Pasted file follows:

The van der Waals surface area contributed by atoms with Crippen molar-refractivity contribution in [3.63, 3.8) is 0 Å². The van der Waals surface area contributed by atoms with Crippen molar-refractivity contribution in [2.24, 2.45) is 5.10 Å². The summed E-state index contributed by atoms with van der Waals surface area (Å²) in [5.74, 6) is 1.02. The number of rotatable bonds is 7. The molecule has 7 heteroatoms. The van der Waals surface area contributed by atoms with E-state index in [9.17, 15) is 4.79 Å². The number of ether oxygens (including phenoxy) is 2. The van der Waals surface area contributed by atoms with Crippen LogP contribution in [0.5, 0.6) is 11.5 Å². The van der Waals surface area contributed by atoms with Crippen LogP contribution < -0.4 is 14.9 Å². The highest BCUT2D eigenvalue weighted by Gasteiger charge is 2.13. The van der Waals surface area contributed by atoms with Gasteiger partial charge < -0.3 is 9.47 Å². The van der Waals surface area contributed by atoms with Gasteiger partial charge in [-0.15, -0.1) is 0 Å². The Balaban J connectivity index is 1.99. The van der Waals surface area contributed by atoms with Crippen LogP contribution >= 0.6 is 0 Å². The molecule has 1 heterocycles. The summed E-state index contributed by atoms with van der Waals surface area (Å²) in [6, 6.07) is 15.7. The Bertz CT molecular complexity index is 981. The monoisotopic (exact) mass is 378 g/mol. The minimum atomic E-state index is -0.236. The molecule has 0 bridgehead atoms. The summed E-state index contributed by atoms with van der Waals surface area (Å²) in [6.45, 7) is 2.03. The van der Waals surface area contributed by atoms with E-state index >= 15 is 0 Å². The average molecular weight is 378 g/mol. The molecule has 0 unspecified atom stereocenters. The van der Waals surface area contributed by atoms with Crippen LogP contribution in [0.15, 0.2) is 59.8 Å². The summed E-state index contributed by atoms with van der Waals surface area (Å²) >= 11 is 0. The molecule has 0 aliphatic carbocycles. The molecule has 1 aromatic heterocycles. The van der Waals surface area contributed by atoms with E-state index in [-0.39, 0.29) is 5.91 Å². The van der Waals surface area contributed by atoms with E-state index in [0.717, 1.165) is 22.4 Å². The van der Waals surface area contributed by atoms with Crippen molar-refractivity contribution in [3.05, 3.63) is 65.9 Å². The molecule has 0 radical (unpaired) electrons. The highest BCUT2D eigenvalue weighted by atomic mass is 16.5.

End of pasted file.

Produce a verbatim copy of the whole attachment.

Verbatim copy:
The van der Waals surface area contributed by atoms with Crippen molar-refractivity contribution in [3.63, 3.8) is 0 Å². The van der Waals surface area contributed by atoms with Crippen molar-refractivity contribution in [2.24, 2.45) is 5.10 Å². The summed E-state index contributed by atoms with van der Waals surface area (Å²) in [5.74, 6) is 1.02. The number of rotatable bonds is 7. The molecule has 7 heteroatoms. The van der Waals surface area contributed by atoms with E-state index in [9.17, 15) is 4.79 Å². The number of ether oxygens (including phenoxy) is 2. The van der Waals surface area contributed by atoms with Crippen LogP contribution in [0.5, 0.6) is 11.5 Å². The van der Waals surface area contributed by atoms with Crippen LogP contribution < -0.4 is 14.9 Å². The highest BCUT2D eigenvalue weighted by Gasteiger charge is 2.13. The van der Waals surface area contributed by atoms with Gasteiger partial charge < -0.3 is 9.47 Å². The van der Waals surface area contributed by atoms with Gasteiger partial charge in [-0.15, -0.1) is 0 Å². The Balaban J connectivity index is 1.99. The van der Waals surface area contributed by atoms with Crippen LogP contribution >= 0.6 is 0 Å². The molecule has 1 heterocycles. The summed E-state index contributed by atoms with van der Waals surface area (Å²) in [6, 6.07) is 15.7. The Bertz CT molecular complexity index is 981. The monoisotopic (exact) mass is 378 g/mol. The minimum atomic E-state index is -0.236. The molecule has 0 bridgehead atoms. The summed E-state index contributed by atoms with van der Waals surface area (Å²) in [6.45, 7) is 2.03. The van der Waals surface area contributed by atoms with E-state index >= 15 is 0 Å². The average molecular weight is 378 g/mol. The molecule has 0 unspecified atom stereocenters. The van der Waals surface area contributed by atoms with Crippen LogP contribution in [0.15, 0.2) is 59.8 Å². The summed E-state index contributed by atoms with van der Waals surface area (Å²) >= 11 is 0. The molecule has 0 aliphatic carbocycles. The molecule has 1 aromatic heterocycles. The van der Waals surface area contributed by atoms with E-state index in [-0.39, 0.29) is 5.91 Å². The van der Waals surface area contributed by atoms with E-state index in [0.717, 1.165) is 22.4 Å². The van der Waals surface area contributed by atoms with Crippen molar-refractivity contribution in [3.05, 3.63) is 65.9 Å². The molecule has 0 radical (unpaired) electrons. The highest BCUT2D eigenvalue weighted by atomic mass is 16.5.